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Posted on 04/09/14
Photo from The Realistic Joneses
Photo: Joan Marcus

B

Will Eno’s first Broadway production is as polarizing as his earlier works, generally winning praise for its ambition even as some critics scratch their heads at the meaning of it all. Most often compared with Beckett and Albee (with a bit of Steven Wright tossed in for good measure), The Realistic Joneses’ inspired wordplay wears thin for some, with ever-diminishing returns as the 90 minute work progresses. Many agree with the NYT’s Isherwood’s appreciation of this “funny and moving…wonderful and weird” play, though even he warns against expecting “tidy resolutions, clearly drawn narrative arcs or familiarly typed characters.” From a less enamored angle, New York’s Green comments that “even though The Realistic Joneses is smart and witty and beautifully produced, it’s not exactly enjoyable.” Variety’s Stasio, like many, hails the starry cast, which "brings out character nuances that would be lost in a less savvy production,” though for some, that doesn’t help; as the AP’s Kennedy notes, “It may have been more fun to write than see.”


Posted on 04/09/14
Photo from The Threepenny Opera
Photo: Kevin Thomas Garcia

B-

While many critics prefer this lean, artfully composed new revival of Brecht and Weill's cutting classic by dance/theater maven Martha Clarke to its most recent Broadway revivals, even its admirers find it less sharp and edgy than is ideal. To some, the score has never sounded better and Clarke's sinuous tableaux are mesmerizing, but many feel that all this smoothness blunts the material, and that aside from a few musical high points (from Laura Osnes' crystalline Polly, Michael Park's handsome Macheath, and in particular Sally Murphy's intense Jenny), not to mention some stunt staging with an English bulldog, this Threepenny doesn't quite add up.


Posted on 04/04/14
Photo from A Raisin in the Sun
Photo: Brigitte LaCombe

A-

Enthusiasm runs high for this new revival, despite some quibbles, but critics are near-unanimous on one point: This is a far better account of Lorraine Hansberry's 1959 classic than the last Broadway revival from the same director (back in 2004), and the difference is partly in the star driving the vehicle: Then it was Sean "Puffy" Combs, making an uncertain stage debut, now it's Denzel Washington, a theatrical natural. Some critics can't quite see past the star's age, which is indeed some decades older than Hansberry prescribed for Walter Lee, but even they join the chorus of raves for his strong, rangy performance, and second the praise for the ensemble, led by three lauded ladies: LaTanya Richardson Jackson as his stalwart but flawed mother, Lena, Anika Noni Rose as his naively idealistic sister, Beneatha, and Sophie Okonedo as his stoic wife, Ruth.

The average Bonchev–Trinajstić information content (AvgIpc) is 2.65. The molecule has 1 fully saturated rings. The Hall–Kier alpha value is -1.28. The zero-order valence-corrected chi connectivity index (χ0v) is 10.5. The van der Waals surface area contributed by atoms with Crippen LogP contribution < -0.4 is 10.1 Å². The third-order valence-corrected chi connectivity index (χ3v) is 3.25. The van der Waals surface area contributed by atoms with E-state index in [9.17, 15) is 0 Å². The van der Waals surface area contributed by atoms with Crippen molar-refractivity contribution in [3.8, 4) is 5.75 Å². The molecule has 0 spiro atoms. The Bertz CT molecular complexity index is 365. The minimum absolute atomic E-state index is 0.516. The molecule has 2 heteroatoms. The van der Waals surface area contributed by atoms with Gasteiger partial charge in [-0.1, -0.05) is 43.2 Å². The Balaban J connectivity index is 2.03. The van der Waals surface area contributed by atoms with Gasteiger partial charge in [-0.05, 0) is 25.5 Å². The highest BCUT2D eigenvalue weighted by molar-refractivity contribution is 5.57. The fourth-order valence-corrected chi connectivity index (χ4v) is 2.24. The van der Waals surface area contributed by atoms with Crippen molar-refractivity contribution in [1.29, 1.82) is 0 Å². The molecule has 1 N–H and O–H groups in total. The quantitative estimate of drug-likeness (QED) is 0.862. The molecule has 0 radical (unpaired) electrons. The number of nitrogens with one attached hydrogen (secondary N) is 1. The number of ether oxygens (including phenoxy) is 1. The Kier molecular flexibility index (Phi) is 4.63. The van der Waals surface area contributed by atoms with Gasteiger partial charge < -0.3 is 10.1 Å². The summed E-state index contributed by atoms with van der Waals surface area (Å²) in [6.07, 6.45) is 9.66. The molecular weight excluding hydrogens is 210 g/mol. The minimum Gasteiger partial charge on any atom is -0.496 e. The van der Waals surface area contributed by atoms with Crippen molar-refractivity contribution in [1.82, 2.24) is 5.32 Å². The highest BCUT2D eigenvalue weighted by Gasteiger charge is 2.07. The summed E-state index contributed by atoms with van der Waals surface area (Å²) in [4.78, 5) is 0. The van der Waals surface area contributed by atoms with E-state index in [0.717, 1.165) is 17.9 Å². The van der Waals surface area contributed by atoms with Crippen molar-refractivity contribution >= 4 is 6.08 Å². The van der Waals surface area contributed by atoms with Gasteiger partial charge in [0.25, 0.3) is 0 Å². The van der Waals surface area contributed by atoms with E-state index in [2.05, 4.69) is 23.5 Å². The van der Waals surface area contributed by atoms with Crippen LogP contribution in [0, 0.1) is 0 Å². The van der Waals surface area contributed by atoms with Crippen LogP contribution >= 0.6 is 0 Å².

Posted on 04/02/14

B-

How very…not the film, most critics opine. With the exception of New York's Jesse Green (who calls the 1989 cult hit a "sloppy, poorly directed mess"), everyone digs the source material, and one particularly delighted critic (Time Out's David Cote) raves that Heathers: The Musical is the best teen-centric musical since Spring Awakening. Mostly, the musical amuses with its '80s-inspired pop, sassy lyrics, and generally fine cast--even if the direction is considered rough and the material less biting than it should be. A prevalent complaint is the musical's lack of edge, though many critics aren't sure a musical comedy about school killings--no matter how well done--can work in a post-Columbine society. But it feels like they all kinda wish it did.


Posted on 04/02/14

B-

To say that Idina Menzel single-handedly saves this show would apparently not be an understatement. Or, as the Post's Elisabeth Vincentellli succinctly puts it, the "new Broadway musical If/Then would be DOA without Idina Menzel." Variously described as being "divine," a "powerhouse" and a "blazing supernova," Menzel's performance provides moments of clarity and depth in an otherwise "muddled," "overstuffed," "complicated," and "ambitious but unwieldy" show. And although almost every critic applauds Tom Kitt and Brian Yorkey for once again venturing into the (now increasingly rare) realm of the "new" Broadway musical, they are all more than a little disappointed with the underwhelming, repetitive, and slightly confusing product they have created.